• County Law Libraries (MI) (MN) (CA - 2) (WA) (TX) – County Legal Resource Center (WI)– Supreme Court Law Library (NV) – State Law Library (MT)

    • Survey Questions

      • Does the library partner with pro bono attorneys to help SRLs?

      • Other partners in serving SRLs?

      • Top 3 areas for SRL referrals

      • Offer legal research support to pro bono attorneys?

      • Partner with state or local bar associations?

      • Partner with legal aid/services offices?

      • Maintain list of pro bono opportunities?


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    Discussion 2 – Sample Collaborative Initiatives Libraries, Self-help Centers, Legal Aid Websites and Pro Bono Partners”

    Libraries Partner with Legal Services Websites, Courts and Self-Help Programs, Pro Bono Attorneys


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    Law and Public Librarians Collaborating with Legal Services Libraries, Self-help Centers, Legal Aid Websites and Pro Bono Partners”

    Sample joint MLAN –Library Initiatives in Maryland

    • Librarians as Self-Help Website Stakeholder Committee Members

    • Librarians are Primary Source of Website Content Ideas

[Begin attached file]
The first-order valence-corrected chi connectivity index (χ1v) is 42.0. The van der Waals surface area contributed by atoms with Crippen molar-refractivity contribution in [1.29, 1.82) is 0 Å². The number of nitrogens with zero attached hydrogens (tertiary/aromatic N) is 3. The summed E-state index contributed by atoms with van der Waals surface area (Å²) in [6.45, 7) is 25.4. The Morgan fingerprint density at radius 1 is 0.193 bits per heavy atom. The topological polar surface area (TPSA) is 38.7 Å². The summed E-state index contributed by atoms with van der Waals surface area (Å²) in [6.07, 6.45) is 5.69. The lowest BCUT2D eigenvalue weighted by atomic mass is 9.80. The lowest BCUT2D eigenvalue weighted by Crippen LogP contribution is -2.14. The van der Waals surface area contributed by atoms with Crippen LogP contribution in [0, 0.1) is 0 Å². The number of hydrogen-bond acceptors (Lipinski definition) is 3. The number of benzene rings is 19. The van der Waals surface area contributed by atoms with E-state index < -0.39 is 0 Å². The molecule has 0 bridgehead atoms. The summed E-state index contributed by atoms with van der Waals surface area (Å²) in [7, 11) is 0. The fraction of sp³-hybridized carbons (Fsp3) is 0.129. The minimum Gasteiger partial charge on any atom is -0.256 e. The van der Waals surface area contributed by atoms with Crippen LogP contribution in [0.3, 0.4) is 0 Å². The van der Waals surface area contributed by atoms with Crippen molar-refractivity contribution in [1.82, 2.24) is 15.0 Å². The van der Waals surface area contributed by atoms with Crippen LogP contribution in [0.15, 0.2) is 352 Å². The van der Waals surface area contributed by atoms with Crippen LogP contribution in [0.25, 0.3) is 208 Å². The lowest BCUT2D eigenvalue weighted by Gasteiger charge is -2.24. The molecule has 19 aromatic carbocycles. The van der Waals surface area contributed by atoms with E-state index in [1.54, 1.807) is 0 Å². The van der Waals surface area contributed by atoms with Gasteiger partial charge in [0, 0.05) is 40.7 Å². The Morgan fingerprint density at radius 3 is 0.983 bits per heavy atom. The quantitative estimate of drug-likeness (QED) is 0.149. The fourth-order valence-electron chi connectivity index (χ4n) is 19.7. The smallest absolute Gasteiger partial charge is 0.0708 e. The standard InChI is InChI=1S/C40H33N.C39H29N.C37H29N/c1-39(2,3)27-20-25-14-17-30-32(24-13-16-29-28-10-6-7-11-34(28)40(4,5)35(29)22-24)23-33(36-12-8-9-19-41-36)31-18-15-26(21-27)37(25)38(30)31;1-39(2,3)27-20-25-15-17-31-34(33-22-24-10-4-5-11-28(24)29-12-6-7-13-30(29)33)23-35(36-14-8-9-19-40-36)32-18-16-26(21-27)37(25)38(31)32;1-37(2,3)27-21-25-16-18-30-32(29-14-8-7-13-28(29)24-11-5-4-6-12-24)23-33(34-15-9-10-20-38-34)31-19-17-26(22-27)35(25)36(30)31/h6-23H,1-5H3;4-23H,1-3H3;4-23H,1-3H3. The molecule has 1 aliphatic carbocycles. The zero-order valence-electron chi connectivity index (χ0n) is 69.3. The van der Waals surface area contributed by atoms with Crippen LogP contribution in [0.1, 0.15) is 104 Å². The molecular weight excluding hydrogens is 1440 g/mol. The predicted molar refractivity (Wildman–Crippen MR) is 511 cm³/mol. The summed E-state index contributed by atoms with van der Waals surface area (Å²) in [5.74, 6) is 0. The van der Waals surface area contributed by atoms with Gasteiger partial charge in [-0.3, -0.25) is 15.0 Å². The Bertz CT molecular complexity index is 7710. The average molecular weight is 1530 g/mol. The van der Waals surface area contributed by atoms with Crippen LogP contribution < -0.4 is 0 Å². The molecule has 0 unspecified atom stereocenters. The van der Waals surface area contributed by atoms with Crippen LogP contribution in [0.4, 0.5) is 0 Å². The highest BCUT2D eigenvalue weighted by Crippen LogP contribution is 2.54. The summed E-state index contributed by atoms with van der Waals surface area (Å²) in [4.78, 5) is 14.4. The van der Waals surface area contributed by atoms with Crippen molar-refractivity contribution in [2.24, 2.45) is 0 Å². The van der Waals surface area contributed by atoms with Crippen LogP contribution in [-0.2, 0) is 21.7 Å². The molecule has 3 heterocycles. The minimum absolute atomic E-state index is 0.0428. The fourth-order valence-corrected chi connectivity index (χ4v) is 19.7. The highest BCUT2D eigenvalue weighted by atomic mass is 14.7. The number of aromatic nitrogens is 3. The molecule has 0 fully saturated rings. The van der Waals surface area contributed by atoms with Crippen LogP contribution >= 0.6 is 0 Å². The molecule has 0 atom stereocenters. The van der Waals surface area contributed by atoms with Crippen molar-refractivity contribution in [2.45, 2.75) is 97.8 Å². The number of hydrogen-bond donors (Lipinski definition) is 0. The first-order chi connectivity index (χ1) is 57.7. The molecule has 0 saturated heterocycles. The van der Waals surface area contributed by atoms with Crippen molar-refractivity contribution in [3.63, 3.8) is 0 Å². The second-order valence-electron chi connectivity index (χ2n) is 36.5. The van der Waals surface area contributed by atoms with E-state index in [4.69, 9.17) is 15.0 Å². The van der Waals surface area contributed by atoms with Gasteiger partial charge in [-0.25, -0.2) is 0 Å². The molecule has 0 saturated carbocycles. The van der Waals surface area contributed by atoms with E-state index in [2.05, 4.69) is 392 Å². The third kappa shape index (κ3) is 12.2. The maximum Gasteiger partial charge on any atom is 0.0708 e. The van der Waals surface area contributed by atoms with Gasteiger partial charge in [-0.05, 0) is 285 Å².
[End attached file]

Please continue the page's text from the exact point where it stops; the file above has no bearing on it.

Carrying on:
• Placement of Website Self-Help Outreach Sites in Libraries

    • Legal Services Website Navigation as Librarian Professional Development Topic

    • Librarians as “Legal Research” Content Developers for Self-Help Websites

    • Joint Content Development between a State Law Library & Legal Services Website

    • Interesting Possibilities for Joint Funding Proposals (Legal Services & Libraries)

    • Librarians as “Gatekeepers” to the Justice Resource in the Community



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    Minnesota Collaboration Examples Bono Partnership

    • Task Force on Law Libraries and Pro Se

    • Statewide Virtual Self Help Center

    • Hennepin County Self Help Center, Bar,

      Legal Services, Library partnerships

    • Other county initiatives (Dakota, Stearns, Wright, Washington)

    • Grant Opportunities



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    Lessons Learned in Collaboration Bono Partnership

    • Lesson 1 – Each partner must find value in the partnership  

    • Lesson 2 – The mission and needs of legal services providers, courts and self-help programs dovetail with the knowledge management strengths of librarians

    • Lesson 3 - Take time to build relationships and regularly reconnect

    • Lesson 4 - Each partner has different funding sources and connections, which can be leveraged for the benefit of all


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    Lessons Learned in Collaboration Bono Partnership

    • Lesson 5 - Training

    • Lesson 6 - Buy-in by parent organization/active leadership

    • Lesson 7 - Seek Opportunities for Recognition of the Partnership

    • Lesson 8- Benchmarks